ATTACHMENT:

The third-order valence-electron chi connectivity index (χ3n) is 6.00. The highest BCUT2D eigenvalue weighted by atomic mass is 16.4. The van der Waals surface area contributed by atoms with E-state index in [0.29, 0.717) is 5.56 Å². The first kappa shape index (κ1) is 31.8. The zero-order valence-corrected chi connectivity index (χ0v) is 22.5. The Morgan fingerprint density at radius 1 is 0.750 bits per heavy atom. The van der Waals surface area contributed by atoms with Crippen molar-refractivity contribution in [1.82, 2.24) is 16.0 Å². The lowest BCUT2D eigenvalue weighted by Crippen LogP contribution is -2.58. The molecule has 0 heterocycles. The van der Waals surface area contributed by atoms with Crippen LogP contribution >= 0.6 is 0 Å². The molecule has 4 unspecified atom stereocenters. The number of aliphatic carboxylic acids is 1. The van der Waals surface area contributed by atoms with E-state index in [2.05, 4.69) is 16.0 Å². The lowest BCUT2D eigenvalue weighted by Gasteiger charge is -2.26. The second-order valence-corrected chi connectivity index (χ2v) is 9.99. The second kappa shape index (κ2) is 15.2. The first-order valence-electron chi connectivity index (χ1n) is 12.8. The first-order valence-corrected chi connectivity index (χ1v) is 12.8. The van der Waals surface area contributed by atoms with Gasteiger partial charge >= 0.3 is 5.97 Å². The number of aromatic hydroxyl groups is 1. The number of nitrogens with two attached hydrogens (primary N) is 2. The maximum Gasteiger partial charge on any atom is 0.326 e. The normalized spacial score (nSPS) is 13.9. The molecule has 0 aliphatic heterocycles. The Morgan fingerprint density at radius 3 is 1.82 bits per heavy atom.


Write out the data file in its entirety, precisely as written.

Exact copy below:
The third-order valence-electron chi connectivity index (χ3n) is 6.00. The highest BCUT2D eigenvalue weighted by atomic mass is 16.4. The van der Waals surface area contributed by atoms with E-state index in [0.29, 0.717) is 5.56 Å². The first kappa shape index (κ1) is 31.8. The zero-order valence-corrected chi connectivity index (χ0v) is 22.5. The Morgan fingerprint density at radius 1 is 0.750 bits per heavy atom. The van der Waals surface area contributed by atoms with Crippen molar-refractivity contribution in [1.82, 2.24) is 16.0 Å². The lowest BCUT2D eigenvalue weighted by Crippen LogP contribution is -2.58. The molecule has 0 heterocycles. The van der Waals surface area contributed by atoms with Crippen LogP contribution >= 0.6 is 0 Å². The molecule has 4 unspecified atom stereocenters. The number of aliphatic carboxylic acids is 1. The van der Waals surface area contributed by atoms with E-state index in [2.05, 4.69) is 16.0 Å². The lowest BCUT2D eigenvalue weighted by Gasteiger charge is -2.26. The second-order valence-corrected chi connectivity index (χ2v) is 9.99. The second kappa shape index (κ2) is 15.2. The first-order valence-electron chi connectivity index (χ1n) is 12.8. The first-order valence-corrected chi connectivity index (χ1v) is 12.8. The van der Waals surface area contributed by atoms with Gasteiger partial charge >= 0.3 is 5.97 Å². The number of aromatic hydroxyl groups is 1. The number of nitrogens with two attached hydrogens (primary N) is 2. The maximum Gasteiger partial charge on any atom is 0.326 e. The normalized spacial score (nSPS) is 13.9. The molecule has 0 aliphatic heterocycles. The Morgan fingerprint density at radius 3 is 1.82 bits per heavy atom.